Learn how to plant your own garden to improve your health

Find out where plant, how to plant, and how to manage your garden to grow fresh, nutritious and delicious food all season long.

Tomatos on the vine.
Tomatos on the vine.

Improve your local food system and personal health by starting a well-planned garden that will provide you with exercise, fresh produce, excellent nutrition and enjoyment all season long. Nothing is fresher, more nutritious or more delicious than produce picked straight out of your home garden. If you don’t have an established garden, there are a few standard conditions needed for all vegetable garden locations in Michigan.

First and foremost, your site must receive at least 6-8 hours of full sun per day. Full sun means no shade. This is especially important for “fruiting crops,” the mature ovary of a plant with seeds, like tomatoes, peppers, squash and cucumbers. Root crops, such as beets and leafy crops like lettuce, can grow well in light shade.

Second, your site must have access to an adequate amount of clean, potable water. Vegetable gardens will typically need at least one inch of water per week. Rainfall can be measured with a rain gauge or an empty tuna can with marked measurements. Your best practice is to have an established system for measuring the rainfall – record in your garden journal the amount of water in the gauge at the end of the week and empty the gauge – and remember to do it every week on the same day. If your garden received less than one inch of water that week, you will need to provide supplemental watering. The Michigan State University Enviroweather website is a great resource for checking rainfall, as well as lots of other helpful information for gardeners.

Third, the site must have well-draining soil. Few vegetables or fruit – with the exception of blueberries and cranberries – will produce well if their roots are consistently wet, or have what gardeners call “wet feet.” Standing water or mushy soil are clues for poorly draining soil. You may want to do a percolation test to make sure your soil has adequate drainage. The MSU Extension news article, "Look before you plant landscape trees," has a good explanation of a percolation test. If your soil drains less than 1 inch per hour, you should look for another location to grow your vegetables or consider building raised beds.

Garden soil should also be tested for nutrient levels and pH. Soil testing is easy when you order a MSU Soil Test Kit Self Mailer. Testing your soil is the only way to know how much, if any, fertilizer you should use.

Vegetable garden soil must be clean and free of contamination. It is recommended that you test your soil for lead and any other suspected contaminants before planting. You can request a supplemental soil test for lead by contacting the MSU Soil & Plant Nutrient Lab at 517-355-0218. There is an additional charge for this supplemental test. Raised beds filled with tested soil are also a good strategy to avoid contaminated or unsuitable areas.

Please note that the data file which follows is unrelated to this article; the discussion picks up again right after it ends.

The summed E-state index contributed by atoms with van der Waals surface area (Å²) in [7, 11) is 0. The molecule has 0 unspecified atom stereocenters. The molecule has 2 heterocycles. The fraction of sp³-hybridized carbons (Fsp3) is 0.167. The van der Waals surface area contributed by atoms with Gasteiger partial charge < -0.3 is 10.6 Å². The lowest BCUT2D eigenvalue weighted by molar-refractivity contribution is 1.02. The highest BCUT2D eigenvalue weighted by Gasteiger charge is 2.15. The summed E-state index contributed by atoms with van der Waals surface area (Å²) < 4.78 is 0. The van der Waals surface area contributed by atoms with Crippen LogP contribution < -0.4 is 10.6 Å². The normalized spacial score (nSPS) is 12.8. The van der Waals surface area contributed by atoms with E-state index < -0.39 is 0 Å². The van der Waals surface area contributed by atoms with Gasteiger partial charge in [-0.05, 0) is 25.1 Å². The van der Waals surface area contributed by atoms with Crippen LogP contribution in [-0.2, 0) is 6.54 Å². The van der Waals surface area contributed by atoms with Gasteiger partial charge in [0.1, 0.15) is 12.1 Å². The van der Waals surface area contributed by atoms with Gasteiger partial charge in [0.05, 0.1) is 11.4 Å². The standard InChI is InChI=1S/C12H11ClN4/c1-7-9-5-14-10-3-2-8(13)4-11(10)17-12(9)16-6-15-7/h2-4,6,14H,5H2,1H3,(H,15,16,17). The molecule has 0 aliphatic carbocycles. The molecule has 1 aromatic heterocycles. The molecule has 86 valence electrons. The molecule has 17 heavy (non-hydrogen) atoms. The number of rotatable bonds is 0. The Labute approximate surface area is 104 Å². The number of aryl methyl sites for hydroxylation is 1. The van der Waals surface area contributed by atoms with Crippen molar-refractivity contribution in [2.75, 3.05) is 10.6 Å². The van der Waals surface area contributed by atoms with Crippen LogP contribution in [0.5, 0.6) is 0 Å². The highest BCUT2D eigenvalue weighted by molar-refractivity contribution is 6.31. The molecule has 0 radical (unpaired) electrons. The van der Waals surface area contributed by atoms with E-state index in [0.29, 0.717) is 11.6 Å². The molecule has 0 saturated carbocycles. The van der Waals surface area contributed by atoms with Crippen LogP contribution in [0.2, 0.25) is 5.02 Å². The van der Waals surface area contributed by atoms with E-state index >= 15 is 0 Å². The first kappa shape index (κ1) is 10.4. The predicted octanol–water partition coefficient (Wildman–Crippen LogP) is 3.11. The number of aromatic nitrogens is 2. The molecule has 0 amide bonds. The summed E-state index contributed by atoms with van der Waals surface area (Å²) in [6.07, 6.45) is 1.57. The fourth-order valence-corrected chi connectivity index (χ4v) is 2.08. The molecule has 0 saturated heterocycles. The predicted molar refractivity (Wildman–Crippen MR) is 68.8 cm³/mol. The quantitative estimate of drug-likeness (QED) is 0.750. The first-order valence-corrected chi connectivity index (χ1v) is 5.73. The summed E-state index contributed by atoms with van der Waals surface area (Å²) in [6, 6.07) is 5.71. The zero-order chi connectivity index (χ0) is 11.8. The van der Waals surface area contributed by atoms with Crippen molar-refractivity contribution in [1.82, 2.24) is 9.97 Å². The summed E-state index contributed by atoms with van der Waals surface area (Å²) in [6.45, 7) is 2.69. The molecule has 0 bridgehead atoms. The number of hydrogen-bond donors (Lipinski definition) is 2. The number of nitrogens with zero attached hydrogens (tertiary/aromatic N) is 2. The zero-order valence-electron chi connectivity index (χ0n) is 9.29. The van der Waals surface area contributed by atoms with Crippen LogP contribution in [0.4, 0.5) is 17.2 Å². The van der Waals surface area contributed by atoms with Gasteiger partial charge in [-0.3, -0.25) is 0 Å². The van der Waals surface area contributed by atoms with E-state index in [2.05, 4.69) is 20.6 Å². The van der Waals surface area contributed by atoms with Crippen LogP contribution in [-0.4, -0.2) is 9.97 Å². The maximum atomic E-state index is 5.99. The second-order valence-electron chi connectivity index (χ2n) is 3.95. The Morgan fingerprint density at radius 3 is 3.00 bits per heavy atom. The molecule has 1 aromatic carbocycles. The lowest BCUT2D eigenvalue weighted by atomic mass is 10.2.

Garden sites also require good air circulation. Therefore, avoid low spots or sites at the bottom of a hill. Cold air tends to hang around these areas and take longer to warm up.  Crops in these locations have a higher likelihood of damage due to late or early frosts. Other things to avoid are slopes and black walnut trees.

A couple of other considerations are to start small and locate your garden close to your house, making monitoring and maintenance tasks easier. It is easier to maintain a smaller space, and you will probably be surprised at how much produce you can get out of a small garden. You can always expand the following year.

Once you have decided on a location that has all the above necessary characteristics, you will need to prepare the soil. It is crucial to wait until the soil is sufficiently dry before working in it. Soils can be easily compacted or damaged if you work in them when wet.  Compaction is very difficult to alleviate, so patience is a virtue when preparing soils in the spring. Garden soil should have the consistency of a wrung-out sponge, moist but not wet. When you make a fist around a handful of garden soil, there should not be any dripping water. When you release your fingers, the soil should remain in a ball with some slight crumbling on the outside edges of the ball.

You can outline the boundary of your garden with a hose or marking spray paint, and then remove all the existing vegetation and/or trash within the perimeter. Last but not least, you want to till in a 1 to 3-inch layer of compost and any additional amendments or fertilizers recommended by your soil test. 

Adding compost or decomposed organic matter will maintain the fertility of your garden soil. Your crops will deplete or use up the compost during the growing season. Therefore, you must incorporate compost to your garden soil every year. It is very important to make building your soil a pre-requisite to planting every spring if you want to maintain fertility and have a bountiful and tasty harvest.

In the article, "Choosing the right crops for your garden," we’ll discuss choosing which crops to grow and proper spacing.

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